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Finally, Garmin now makes a wearable that plays music.
In some ways, that’s sorta all you need to know. But of course, I’ve got plenty more details to dive into than just that. After all, the running focused unit doesn’t just have music, but rather all the latest features and functions that Garmin’s been adding lately – such as NFC contactless payments (Garmin Pay), latest Connect IQ app support, and finally in their high end dedicated running watch: A barometric altimeter (only the triathlon variants have had that till now).
I’ve been using a loaner beta device for almost a month now, through runs, rides, and more. Since the software isn’t quite final (though is close), I’ll wait to do my full in-depth review till later in January when it starts shipping. As such, again, this isn’t a full review. Things could get better or worse than current status, and some ancillary things I haven’t been able to test yet on it. Oh, and in case you’re new around here – I send back all these loaner devices when done with them and go out and get my own devices through normal retail channels (in fact, I’ve got a pile of devices to give back to Garmin when I see them at CES this week). Just the way I roll.
With that, let’s dive right into it!
What’s New Overview:
To get right into things, I’ve put together a bit of a video covering all of the new items in the FR645 Music, primarily compared to the existing Garmin running watches (I.e. FR630 and FR935). I cover the music, Garmin Pay, the heart rate sensor, and so on. It’s all in here – watch and share!
Still, video aside, let’s outline what’s new in the watch down below in a bulleted list. Those kinda lists are best. Now there’s two ways I could go about this. I could compare it to its older sibling – the FR630, or, I could compare it to its half-sibling, the FR935. The FR630 is a pure running watch, whereas the FR935 is a multisport watch that Garmin wanted runners to also gravitate to (as they dropped the ‘XT’ suffix off the end of it from previous multisport watches – ala FR310XT, 910XT, 920XT, etc…). Thus, for below, I’m going to roughly do both. Hang on!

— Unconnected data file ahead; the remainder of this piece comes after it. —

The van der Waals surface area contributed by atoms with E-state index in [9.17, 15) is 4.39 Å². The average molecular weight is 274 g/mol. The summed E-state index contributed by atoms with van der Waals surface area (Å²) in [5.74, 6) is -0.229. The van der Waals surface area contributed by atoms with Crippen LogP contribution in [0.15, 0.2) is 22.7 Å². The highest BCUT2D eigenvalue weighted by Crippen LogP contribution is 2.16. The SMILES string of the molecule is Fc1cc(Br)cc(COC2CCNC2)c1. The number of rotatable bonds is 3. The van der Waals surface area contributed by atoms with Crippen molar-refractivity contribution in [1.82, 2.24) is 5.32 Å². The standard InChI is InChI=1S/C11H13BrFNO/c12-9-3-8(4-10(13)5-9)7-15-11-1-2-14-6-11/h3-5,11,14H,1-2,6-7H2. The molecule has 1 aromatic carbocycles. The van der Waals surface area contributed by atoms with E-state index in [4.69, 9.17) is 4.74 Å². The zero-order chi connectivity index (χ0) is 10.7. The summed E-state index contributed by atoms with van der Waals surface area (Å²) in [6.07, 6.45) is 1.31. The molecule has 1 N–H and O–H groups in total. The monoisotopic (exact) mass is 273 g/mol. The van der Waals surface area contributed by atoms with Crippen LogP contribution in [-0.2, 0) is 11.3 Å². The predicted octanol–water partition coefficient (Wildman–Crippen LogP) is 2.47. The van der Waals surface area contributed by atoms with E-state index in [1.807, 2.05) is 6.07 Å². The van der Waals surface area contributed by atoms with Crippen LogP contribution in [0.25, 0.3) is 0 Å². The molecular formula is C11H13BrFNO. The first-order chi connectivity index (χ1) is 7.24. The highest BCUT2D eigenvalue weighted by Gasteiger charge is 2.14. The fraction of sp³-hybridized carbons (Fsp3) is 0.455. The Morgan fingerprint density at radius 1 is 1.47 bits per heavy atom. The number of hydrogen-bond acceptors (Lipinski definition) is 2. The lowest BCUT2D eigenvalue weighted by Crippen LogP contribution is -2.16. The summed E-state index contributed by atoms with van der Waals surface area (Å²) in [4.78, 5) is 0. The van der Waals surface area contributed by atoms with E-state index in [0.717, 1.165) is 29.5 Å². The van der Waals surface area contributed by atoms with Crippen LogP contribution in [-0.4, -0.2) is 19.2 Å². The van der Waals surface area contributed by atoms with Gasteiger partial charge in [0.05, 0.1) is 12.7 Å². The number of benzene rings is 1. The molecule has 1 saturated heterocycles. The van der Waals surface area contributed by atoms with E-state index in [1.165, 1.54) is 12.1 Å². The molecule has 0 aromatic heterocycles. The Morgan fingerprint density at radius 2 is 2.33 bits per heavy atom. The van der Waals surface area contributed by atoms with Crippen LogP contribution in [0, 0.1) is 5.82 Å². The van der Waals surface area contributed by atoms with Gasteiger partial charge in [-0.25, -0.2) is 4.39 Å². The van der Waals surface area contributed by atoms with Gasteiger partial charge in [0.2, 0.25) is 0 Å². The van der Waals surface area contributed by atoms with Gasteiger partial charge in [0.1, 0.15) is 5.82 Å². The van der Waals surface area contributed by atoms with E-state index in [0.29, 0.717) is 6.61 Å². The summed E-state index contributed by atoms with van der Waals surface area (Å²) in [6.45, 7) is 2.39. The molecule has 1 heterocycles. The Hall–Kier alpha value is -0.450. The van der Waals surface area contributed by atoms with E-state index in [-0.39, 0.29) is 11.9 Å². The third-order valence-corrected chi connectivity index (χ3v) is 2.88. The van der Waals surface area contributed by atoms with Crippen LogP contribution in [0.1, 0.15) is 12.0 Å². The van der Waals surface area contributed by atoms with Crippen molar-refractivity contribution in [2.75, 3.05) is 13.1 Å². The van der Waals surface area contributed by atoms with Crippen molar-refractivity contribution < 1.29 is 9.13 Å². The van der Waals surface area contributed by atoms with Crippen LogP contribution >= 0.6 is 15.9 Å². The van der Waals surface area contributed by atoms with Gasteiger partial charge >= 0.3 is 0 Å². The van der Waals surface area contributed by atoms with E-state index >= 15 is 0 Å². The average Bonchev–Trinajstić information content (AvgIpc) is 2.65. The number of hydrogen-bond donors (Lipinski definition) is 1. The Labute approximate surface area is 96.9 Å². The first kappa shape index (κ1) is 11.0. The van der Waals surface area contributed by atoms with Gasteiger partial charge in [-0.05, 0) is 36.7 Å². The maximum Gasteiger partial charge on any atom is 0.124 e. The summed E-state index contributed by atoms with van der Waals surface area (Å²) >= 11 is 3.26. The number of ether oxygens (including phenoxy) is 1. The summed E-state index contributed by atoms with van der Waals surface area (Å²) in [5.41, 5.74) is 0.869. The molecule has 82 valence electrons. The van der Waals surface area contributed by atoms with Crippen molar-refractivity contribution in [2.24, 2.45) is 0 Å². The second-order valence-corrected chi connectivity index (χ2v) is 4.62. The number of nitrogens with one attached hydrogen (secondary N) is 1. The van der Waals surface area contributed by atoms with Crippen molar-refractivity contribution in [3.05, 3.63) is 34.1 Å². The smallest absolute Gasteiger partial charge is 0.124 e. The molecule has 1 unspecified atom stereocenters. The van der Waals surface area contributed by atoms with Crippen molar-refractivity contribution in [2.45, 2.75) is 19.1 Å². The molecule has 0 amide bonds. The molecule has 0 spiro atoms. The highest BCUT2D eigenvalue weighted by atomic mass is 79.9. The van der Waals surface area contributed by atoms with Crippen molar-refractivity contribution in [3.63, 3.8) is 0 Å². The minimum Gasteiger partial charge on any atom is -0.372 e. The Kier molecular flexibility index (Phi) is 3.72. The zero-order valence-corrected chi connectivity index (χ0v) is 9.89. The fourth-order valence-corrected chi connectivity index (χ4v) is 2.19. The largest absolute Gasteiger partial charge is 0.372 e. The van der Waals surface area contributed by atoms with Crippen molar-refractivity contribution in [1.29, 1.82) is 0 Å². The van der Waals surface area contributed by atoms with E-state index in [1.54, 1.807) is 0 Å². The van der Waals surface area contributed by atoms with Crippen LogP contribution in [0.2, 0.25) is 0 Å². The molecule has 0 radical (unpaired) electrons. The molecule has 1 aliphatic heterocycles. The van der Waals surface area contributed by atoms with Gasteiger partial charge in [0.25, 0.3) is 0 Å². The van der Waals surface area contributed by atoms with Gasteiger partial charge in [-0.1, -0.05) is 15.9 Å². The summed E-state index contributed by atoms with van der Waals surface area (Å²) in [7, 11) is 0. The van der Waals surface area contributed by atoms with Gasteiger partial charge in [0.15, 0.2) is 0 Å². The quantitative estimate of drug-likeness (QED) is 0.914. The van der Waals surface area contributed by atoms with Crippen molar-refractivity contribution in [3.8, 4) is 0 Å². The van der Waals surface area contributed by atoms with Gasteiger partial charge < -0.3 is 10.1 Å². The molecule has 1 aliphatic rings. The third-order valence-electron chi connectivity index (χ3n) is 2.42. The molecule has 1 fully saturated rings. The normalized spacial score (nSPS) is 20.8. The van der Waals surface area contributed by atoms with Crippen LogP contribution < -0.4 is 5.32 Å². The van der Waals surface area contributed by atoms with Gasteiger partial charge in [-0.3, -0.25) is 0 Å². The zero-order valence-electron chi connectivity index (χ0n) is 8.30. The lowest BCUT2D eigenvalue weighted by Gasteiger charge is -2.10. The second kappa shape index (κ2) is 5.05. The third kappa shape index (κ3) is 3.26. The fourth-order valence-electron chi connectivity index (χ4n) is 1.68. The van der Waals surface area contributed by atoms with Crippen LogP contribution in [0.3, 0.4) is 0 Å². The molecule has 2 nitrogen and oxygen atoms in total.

Here’s what’s new:
– Added Music storage and playback via Bluetooth (first Garmin watch to do so) – Added Garmin Pay (NFC contactless payments) – Added Garmin’s latest Elevate Optical HR sensor (same as FR935), for 1-second 24×7 HR recording – Added Bluetooth Smart sensor support (like FR935, FR630 didn’t) – Added FirstBeat Training Status metrics – fitness load/recovery (FR935 has it, FR630 doesn’t) – Added Lactate Threshold tracking (FR935 has it, FR630 didn’t) – Added latest Garmin Connect IQ for apps (FR935 has it, FR630 stops at older version) – Added indoor pool swimming (FR935 has it, FR630 didn’t) – Added Ski/Snowboard sports (FR935 has it, FR630 didn’t) – Added SUP/Row/Yoga/Elliptical/Stair Stepper/etc sports (FR935 has it, FR630 didn’t) – Added HRV Stress app (FR935 has it, FR630 didn’t) – Added Strava Live Segments (FR935 has it, FR630 didn’t) – Can respond to text messages from watch (only for Android users for now) – Can follow courses (FR935 has it, FR630 didn’t) – Uses similar charging cable to FR630. Identical from exterior, but internally is different. – Uses same new quick release bands as Vivoactive 3
Phew – got all that? If you’re familiar with the FR935/Fenix5, then basically it can just be summed up as “Added music and Garmin Pay, took away multisport/openwater modes, and advanced navigation”, roughly.
Before we dive into the music pieces, a few quick notes on size comparisons. I’ve lined up the FR630, FR645 Music, and the FR935 for a quick catwalk (left to right: FR630-FR645-FR935):
As you can see, the FR645 is smaller in width than the others, though about the same thickness. I personally like a lightweight watch (compared to say, the heavier Fenix series), so my go-to watch is normally a FR935. This feels on my wrist basically the same to that in terms of weight. So I’m happy there.